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  5. Came across this the other day

    http://or-lasofer.com/PAGE20.asp

    Don't know anything about it but seems like they're working on the whole camera thing.

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  6. Yeah I was thinking of the two programs that I am familiar with DikDuk Sofer and the one that Or LaSofer sells. Both work with digital cameras and can be run on an Ipod(if you have a Mac version). Also the price isn't that prohibitive. Between 800-2500shek depending on what version and what you want to be able to check. They also work with digital cameras.

    The problem that I see is that, especially in Israel, sofrim are not allowed to have smart phones(with both Mishmeret Stam and Yad Rafael saying that a sofer that uses a non-"Kosher" phone is possul l'safrut).

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  7. I think its a good idea but as mentioned i dont think the camera on these devices are good enough for this job and also i dont think it would help people for tefillin b/c people dont know how to take it apart and put it back together but bichlalus it sounds good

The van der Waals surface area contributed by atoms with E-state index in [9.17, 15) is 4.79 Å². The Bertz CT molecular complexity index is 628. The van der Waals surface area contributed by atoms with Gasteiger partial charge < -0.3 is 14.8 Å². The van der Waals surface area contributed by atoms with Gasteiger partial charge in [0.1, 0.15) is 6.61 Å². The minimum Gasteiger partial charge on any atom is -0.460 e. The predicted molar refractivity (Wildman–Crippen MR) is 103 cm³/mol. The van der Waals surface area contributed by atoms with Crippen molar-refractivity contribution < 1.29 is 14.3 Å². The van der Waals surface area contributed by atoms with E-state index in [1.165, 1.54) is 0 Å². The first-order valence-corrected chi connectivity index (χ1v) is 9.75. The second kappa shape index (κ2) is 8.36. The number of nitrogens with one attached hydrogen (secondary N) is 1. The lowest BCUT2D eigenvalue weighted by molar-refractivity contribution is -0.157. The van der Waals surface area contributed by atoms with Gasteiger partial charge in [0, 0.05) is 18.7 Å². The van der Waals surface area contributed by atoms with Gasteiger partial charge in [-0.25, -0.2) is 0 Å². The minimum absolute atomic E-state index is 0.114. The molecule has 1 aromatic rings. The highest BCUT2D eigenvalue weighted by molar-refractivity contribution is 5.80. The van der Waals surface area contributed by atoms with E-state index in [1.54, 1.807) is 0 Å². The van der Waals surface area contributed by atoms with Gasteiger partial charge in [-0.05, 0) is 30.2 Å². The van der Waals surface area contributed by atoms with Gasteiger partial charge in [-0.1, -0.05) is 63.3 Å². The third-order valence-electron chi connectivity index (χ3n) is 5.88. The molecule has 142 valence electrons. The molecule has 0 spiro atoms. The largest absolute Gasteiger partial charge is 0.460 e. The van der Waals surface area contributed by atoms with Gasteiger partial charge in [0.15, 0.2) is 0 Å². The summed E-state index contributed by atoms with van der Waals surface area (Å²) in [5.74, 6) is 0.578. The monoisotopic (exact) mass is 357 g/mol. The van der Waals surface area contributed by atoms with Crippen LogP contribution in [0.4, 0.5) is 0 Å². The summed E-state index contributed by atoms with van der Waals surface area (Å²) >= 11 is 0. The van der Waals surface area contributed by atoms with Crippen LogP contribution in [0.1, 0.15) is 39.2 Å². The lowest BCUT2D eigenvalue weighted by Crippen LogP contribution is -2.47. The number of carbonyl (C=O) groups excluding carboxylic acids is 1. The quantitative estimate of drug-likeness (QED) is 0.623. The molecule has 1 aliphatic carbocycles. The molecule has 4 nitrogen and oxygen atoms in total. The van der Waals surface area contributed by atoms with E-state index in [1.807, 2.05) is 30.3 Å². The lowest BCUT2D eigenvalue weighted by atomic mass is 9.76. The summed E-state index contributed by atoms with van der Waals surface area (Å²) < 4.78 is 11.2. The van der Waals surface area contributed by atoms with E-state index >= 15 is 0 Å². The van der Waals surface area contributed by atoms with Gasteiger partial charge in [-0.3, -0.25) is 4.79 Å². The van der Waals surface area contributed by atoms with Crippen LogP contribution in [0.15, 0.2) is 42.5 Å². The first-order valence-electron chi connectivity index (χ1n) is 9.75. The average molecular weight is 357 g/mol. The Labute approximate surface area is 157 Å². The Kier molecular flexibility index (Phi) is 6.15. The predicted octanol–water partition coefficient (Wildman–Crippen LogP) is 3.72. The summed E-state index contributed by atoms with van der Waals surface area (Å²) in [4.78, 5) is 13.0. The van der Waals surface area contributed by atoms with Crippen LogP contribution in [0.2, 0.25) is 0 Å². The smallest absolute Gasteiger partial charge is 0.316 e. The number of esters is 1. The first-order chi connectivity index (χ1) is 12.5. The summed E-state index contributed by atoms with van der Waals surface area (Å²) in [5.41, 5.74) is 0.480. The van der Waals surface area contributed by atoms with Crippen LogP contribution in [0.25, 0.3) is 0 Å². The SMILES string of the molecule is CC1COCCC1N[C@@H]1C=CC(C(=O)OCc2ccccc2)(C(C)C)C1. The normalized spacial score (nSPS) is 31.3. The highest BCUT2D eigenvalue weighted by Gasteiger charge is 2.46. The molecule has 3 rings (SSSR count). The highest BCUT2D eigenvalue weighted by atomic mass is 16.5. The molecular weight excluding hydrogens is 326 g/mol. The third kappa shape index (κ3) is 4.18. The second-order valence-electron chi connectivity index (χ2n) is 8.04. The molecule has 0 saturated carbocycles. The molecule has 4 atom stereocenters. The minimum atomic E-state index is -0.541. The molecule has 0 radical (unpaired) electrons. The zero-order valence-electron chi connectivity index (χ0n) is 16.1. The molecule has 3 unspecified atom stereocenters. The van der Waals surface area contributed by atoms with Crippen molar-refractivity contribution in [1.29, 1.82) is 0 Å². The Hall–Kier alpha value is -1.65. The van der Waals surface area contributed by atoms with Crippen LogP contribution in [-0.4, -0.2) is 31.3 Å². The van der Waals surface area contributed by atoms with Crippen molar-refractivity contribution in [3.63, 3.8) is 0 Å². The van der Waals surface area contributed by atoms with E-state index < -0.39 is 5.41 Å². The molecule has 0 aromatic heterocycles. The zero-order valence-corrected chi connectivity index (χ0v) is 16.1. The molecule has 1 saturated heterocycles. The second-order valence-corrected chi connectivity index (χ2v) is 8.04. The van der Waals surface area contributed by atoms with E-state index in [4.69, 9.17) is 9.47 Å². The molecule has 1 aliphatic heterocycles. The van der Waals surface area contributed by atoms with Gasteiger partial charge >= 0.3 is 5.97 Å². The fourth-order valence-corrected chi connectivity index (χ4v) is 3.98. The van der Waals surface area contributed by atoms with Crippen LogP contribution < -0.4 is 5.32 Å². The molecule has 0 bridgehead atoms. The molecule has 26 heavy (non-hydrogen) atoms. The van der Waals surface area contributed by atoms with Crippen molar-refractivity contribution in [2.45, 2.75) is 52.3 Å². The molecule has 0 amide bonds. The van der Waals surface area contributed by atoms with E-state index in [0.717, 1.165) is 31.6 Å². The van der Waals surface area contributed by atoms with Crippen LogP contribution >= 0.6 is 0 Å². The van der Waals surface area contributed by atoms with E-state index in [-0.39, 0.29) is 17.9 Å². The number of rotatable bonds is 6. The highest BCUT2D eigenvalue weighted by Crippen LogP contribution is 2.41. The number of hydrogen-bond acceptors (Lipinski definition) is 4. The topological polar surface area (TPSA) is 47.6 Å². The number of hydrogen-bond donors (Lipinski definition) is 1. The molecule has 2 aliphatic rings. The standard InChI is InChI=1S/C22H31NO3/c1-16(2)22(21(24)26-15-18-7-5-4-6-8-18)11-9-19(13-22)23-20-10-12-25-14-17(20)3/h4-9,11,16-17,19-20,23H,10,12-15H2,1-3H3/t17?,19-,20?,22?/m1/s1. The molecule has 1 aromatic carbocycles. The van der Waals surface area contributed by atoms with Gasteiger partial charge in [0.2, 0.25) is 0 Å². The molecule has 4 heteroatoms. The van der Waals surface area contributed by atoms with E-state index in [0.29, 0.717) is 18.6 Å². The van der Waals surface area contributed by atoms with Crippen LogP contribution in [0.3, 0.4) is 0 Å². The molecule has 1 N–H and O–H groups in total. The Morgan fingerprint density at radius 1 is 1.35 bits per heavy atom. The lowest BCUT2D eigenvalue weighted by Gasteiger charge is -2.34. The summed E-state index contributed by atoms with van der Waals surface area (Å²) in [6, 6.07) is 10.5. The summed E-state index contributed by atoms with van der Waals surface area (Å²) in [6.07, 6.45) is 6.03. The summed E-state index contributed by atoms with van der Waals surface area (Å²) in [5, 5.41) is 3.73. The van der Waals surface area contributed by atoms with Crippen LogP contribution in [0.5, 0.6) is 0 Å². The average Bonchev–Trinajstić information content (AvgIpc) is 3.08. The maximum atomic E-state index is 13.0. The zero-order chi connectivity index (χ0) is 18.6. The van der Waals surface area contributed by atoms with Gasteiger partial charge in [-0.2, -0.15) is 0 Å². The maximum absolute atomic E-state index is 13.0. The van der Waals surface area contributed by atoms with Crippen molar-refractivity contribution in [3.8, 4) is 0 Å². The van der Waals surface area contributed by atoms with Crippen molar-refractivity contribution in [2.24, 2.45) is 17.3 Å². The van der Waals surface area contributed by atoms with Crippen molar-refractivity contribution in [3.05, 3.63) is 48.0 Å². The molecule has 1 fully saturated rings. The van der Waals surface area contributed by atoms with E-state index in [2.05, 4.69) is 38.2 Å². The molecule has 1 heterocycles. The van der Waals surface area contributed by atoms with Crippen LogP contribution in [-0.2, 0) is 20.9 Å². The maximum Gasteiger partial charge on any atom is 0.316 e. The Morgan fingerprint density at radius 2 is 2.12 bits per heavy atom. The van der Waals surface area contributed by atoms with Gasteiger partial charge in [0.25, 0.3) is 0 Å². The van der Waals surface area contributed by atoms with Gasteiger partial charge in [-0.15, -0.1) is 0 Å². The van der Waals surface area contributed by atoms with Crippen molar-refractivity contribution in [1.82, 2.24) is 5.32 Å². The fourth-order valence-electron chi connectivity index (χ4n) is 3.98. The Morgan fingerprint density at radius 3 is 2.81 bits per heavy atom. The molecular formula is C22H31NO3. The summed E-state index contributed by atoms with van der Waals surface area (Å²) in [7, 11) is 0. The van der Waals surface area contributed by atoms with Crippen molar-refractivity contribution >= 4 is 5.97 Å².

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  8. In response to Zvi's comment above (Zvi - July 7, 2013 at 6:20 PM):

    Around 10 years ago I had a conversation with mori verebbi Rav Moshe Halberstam Ztz"l about computer checking - I had asked the Rav, theoretically, as to the extent of its reliability assuming we develop a software that can check for all issues including spelling, tzuras ha-osios, etc. and do so with absolute accuracy.